Southern Maine Community College, for example, offers a Heavy Equipment Operations Certificate course that lasts two semesters and takes 32 credit hours. Completing this course gives you the knowledge you need to work heavy machinery under OSHA and MSHA guidelines safely. Other colleges offer similar programs and classes, so keep them in mind if you’re already in school.

Private Schools and Certification

One of the simplest, and fastest, options for a heavy equipment training school is a private program focused solely on providing you with certification on large machinery, rather than a larger, general education. These courses are usually shorter than spending a full semester or more in college on training with heavy equipment and are more focused. You typically get in-class training that goes over the basics and general instruction, followed by field demonstrations and training in the seat of a machine.

Places like the Heavy Construction Academy in New Hampshire offer a six-week course that certifies you to operate heavy machinery. One of the advantages of this type of course is that it will typically give you training and certification on numerous types of equipment. The HCA Heavy Equipment Training program, for example, certifies you to use front-end loaders, backhoes, bulldozers, and more.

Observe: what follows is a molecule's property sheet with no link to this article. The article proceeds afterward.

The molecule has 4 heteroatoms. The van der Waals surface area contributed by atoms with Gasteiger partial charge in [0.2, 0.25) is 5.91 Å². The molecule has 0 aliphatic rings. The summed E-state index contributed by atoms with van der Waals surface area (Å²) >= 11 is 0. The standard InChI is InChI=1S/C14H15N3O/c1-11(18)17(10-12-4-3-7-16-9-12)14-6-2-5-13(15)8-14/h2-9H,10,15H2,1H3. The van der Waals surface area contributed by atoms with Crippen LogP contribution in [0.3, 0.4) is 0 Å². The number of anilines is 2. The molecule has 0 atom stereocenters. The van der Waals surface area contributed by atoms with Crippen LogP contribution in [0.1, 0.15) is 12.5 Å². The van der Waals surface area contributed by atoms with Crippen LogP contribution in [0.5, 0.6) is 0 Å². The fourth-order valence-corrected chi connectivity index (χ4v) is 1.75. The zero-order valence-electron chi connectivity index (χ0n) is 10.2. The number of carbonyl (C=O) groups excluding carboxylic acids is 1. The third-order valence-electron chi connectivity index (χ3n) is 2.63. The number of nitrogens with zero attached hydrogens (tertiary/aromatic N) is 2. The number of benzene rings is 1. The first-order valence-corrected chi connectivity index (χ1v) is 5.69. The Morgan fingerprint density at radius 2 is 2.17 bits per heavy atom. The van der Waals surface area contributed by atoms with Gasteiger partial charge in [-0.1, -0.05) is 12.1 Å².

A front end loader is putting dirt into a dump truck at a New England job site.

Union Training

Another great option for a heavy equipment training school or certification course is a trade union that you might already be a member of. One of the greatest benefits of unions in the trades and construction industry is their support for and focus on safety at the job site. As such, unions will spend a great deal of money to provide heavy equipment operator training and review courses for members. If you’re not already a member of a union, then you likely will need to be to work in just about any major trade.